by Audra Burwell
&&Neon strobe lights pierce my skin with their incandescent brilliance, heat rushing over flesh. It could be the disco ball stoking that fire within me, or it could be the press of bodies on the dancefloor, crushing in from all sides, sweat dripping from their slender necks. Deep down though, I know the true cause of that inner flame.
&&The three shots I downed nearly an hour ago.
&&They are working their magic, liquid courage sloshing beneath my skull. My bloodstream has slowed to a crawl, lava flowing beneath my tissue. Stillness settles over the dance floor, the thrum of music fading softly to a subdued pitch. I experience a rare moment of peace.
&&Extricating myself from the tangle of thrashing limbs, I stride to the bar counter, keeping my stance defensive, always scanning. I perch on a patent leather stool, not intending to buy, but simply catching a moment of reprieve. I feel a presence looming behind my left shoulder, insistent yet far from predatory. I turn, meeting the gaze of a young blond-haired, blue-eyed stranger who is leaning forward on his elbows, smiling coyly. He has a weak jaw that tapers downward, devoid of that chiseled sharpness I admire. He exudes innocence.
&&“Can I buy you a drink?” he asks, gesturing to the green-lit display of Bacardi and Jameson lining the back of the counter.
&&I lean back, feigning disinterest. “No thanks. I’m already happily taken. Besides, I’ve had my fill for the night.”
&&One thing I’ve learned with alcohol is always know your limits. Never breach that threshold of restraint, for there is no going back.
&&The boy looks disheartened, eyes fluttering nervously downward, settling on my cherry-
red heels. I can tell he is at a loss, his advance having been curtly denied.
&&“Oh… how old are you anyway?” He asks, taking an offensive approach instead.
&&“21,” I reply, unzipping my purse and reapplying a fresh layer of lipstick in the smudged reflection of the taproom mirror. I watch the dark black hue seep into my skin.
&&“Dang, this is probably your first drink then. It’s alright to be afraid,” he says jokingly, laughing to diffuse the tension.
&&I stare at him blankly.
&&“My mother was an alcoholic when I was young. So was my first boyfriend. So was I, until the age of sixteen.” I snap the cap back on my lipstick, getting up to leave.
&&“Look, I’m sorry if I offended you! I didn’t know…you just look so young. So perfect. I would never have guessed.” His eyes begin to swim with regret.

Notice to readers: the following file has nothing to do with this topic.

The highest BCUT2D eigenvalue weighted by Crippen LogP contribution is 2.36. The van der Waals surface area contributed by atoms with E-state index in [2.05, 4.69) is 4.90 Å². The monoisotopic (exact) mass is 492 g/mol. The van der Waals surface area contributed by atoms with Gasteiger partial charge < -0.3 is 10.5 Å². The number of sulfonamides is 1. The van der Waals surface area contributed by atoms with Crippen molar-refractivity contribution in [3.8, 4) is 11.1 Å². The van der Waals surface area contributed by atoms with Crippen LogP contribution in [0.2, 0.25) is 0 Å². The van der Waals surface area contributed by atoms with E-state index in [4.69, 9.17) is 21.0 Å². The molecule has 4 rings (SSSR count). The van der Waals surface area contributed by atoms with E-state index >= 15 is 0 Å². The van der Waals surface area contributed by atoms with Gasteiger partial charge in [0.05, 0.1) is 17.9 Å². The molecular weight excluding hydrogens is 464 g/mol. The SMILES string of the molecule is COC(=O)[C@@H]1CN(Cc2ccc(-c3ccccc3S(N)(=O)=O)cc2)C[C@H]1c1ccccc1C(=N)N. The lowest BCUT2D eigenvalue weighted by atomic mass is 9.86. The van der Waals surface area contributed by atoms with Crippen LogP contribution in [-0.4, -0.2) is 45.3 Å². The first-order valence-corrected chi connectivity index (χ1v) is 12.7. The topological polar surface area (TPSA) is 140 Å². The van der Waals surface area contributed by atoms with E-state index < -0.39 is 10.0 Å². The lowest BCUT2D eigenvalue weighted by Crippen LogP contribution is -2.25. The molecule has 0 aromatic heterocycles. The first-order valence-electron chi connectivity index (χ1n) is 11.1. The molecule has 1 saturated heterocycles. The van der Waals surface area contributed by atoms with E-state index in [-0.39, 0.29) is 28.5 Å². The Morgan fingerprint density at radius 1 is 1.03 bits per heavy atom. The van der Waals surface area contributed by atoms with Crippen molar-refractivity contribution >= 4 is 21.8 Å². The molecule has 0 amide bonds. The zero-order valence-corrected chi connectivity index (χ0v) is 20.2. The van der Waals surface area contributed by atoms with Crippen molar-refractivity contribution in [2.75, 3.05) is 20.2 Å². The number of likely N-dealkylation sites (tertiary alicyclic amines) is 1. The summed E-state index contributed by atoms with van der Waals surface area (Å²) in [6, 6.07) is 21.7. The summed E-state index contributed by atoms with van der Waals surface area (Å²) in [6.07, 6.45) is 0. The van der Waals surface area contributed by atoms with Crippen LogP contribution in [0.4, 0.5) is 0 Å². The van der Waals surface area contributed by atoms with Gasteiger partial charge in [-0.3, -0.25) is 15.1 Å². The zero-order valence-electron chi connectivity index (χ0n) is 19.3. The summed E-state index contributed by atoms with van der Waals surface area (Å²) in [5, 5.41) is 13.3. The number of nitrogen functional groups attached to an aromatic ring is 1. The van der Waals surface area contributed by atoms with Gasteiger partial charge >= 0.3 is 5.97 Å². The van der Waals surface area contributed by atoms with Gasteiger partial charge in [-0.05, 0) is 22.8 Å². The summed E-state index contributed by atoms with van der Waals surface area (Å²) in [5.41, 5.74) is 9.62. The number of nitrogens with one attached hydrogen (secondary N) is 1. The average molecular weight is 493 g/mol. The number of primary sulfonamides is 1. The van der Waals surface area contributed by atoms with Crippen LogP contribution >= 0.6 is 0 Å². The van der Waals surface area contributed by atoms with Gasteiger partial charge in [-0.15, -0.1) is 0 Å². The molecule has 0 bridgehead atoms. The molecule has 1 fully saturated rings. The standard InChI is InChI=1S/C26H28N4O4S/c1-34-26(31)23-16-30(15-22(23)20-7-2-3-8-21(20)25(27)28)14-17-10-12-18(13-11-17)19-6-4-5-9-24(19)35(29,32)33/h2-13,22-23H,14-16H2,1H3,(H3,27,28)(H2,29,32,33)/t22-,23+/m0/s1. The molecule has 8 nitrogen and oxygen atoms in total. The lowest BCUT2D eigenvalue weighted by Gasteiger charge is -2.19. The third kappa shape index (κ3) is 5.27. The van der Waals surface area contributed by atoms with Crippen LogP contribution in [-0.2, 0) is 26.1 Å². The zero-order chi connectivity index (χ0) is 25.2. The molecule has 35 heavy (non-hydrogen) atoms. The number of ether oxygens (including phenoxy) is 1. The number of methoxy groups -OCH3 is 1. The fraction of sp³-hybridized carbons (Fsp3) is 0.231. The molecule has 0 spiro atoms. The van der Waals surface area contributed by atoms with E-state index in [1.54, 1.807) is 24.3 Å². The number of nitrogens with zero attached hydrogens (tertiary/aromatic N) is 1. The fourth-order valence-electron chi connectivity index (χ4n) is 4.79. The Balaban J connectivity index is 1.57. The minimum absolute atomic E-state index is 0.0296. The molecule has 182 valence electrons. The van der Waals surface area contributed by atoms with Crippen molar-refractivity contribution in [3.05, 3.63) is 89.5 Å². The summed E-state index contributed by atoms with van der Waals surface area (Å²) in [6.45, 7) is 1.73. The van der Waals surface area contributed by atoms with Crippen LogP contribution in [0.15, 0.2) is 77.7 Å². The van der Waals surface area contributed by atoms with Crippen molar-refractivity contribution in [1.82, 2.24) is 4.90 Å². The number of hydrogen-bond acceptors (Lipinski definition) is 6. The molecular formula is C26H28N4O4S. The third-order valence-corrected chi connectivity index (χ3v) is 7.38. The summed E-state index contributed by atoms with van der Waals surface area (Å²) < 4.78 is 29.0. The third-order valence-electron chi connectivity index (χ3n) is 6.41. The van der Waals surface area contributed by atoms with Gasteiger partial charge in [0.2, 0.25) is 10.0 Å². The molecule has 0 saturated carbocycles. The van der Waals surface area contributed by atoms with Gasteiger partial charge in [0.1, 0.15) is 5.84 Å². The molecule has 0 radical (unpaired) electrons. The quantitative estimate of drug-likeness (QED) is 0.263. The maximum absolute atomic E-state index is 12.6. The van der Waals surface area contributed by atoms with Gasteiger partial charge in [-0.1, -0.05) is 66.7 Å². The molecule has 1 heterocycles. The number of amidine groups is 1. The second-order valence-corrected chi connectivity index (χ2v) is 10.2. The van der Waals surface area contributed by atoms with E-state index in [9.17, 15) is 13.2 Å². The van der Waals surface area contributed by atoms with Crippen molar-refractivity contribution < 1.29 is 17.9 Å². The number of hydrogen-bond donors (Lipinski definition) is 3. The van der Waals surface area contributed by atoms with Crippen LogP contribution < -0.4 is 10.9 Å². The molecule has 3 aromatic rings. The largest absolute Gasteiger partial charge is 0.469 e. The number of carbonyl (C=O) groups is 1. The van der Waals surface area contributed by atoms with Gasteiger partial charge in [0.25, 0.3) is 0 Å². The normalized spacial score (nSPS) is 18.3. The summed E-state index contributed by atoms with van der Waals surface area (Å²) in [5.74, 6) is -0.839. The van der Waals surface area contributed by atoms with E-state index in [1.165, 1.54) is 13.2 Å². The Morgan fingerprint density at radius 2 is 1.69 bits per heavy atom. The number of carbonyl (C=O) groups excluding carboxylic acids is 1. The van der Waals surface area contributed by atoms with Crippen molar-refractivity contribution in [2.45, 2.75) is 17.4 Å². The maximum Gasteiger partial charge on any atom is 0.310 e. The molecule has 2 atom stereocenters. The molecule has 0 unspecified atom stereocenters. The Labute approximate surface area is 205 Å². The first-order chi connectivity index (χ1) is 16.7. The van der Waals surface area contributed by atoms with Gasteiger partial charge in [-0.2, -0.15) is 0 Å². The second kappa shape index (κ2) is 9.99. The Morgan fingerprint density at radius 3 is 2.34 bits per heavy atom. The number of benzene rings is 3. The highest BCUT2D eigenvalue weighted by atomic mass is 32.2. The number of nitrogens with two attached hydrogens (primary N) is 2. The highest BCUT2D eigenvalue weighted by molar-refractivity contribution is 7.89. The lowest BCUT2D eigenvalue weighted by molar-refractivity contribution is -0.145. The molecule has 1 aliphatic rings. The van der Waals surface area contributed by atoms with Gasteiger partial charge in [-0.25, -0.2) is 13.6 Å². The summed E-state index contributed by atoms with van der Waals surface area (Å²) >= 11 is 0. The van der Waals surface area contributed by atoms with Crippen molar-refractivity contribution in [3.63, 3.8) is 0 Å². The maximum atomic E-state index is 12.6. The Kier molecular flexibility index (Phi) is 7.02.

&&Staring into those pale blue orbs of naivete, a memory dredges itself up from the depths of my mind, washing over me like tidal wave.
&&I am five years old again, in the ramshackle home of my childhood. Empty Heineken bottles litter the floor. Rays of light filter thorough the moth-eaten curtains, illuminating their translucent green shells. I push a cushionless chair with a splintered wooden back to the edge of the kitchen counter, climbing up. My feet grip the deflated fabric as I reach for the handle to the cupboard. Inside is a bottle of Crown Royal draped with dust-laced cobwebs. Her emergency stash. I unscrew the purple cap and place the rim of the bottle against my lips. A bitter, acrid taste washes over my tongue, making me gag. I struggle to swallow, coughing some back up. My first taste of despair.
&&“Don’t assume things about people you don’t know,” I whisper quietly.
&&“Like I said, I’m sorry.” The boy tucks his hands between his knees, finally looking up to meet my gaze. “If you were an alcoholic when you were a teenager, then why do you still drink at all? Aren’t you afraid of falling back into old habits?”
&&“I learned to master my impulses. To control my mind. Alcohol no longer draws me in the way it once did. I drink for pleasure now, not to drown my sorrows. I see it as an old friend. If I were to quit entirely, that would be an admission of defeat. Like the old quote goes, know thy enemy.”
&&I motion to the door, signaling my intention to leave.
&&He is quiet for a moment, brow furrowed, lips pursed, allowing my words to sink in. As I turn away, he finally says, “I’ve never met anyone quite like you.”
&&I smile secretly, allowing my curtain of black hair to shield my expression.
&&“You likely never will again.”
&&A blast of freezing air slams into me as I exit the club, the pavement slick beneath my feet from a recent downpour. I unlock my phone and open the Lyft app. I select a ride and keep walking, stopping only once I reach the corner, the crimson glow of a streetlight illuminating my figure.
&&I don’t know what came over me. The things I shared with the ignorant boy were secrets that only those closest to me had the privilege of knowing. Maybe I just needed someone to hear my story. Maybe I was finished healing.
Audra Burwell is a creative writing major with a strong emphasis on fantasy-themed poetry, fiction, and creative nonfiction that covers universal subject matter. Her work has been published by Palaver Journal, Deep Overstock, Carcinogenic Poetry, Snapdragon Journal, Serpentine Zine Literary Magazine, and Superpresent Magazine, as well as appearing on the Do Fiction Podcast. She studies at California State University Fresno where she is an undergraduate, aiming for a Master of Fine Arts degree.
Artist: Kristoffer Paulsen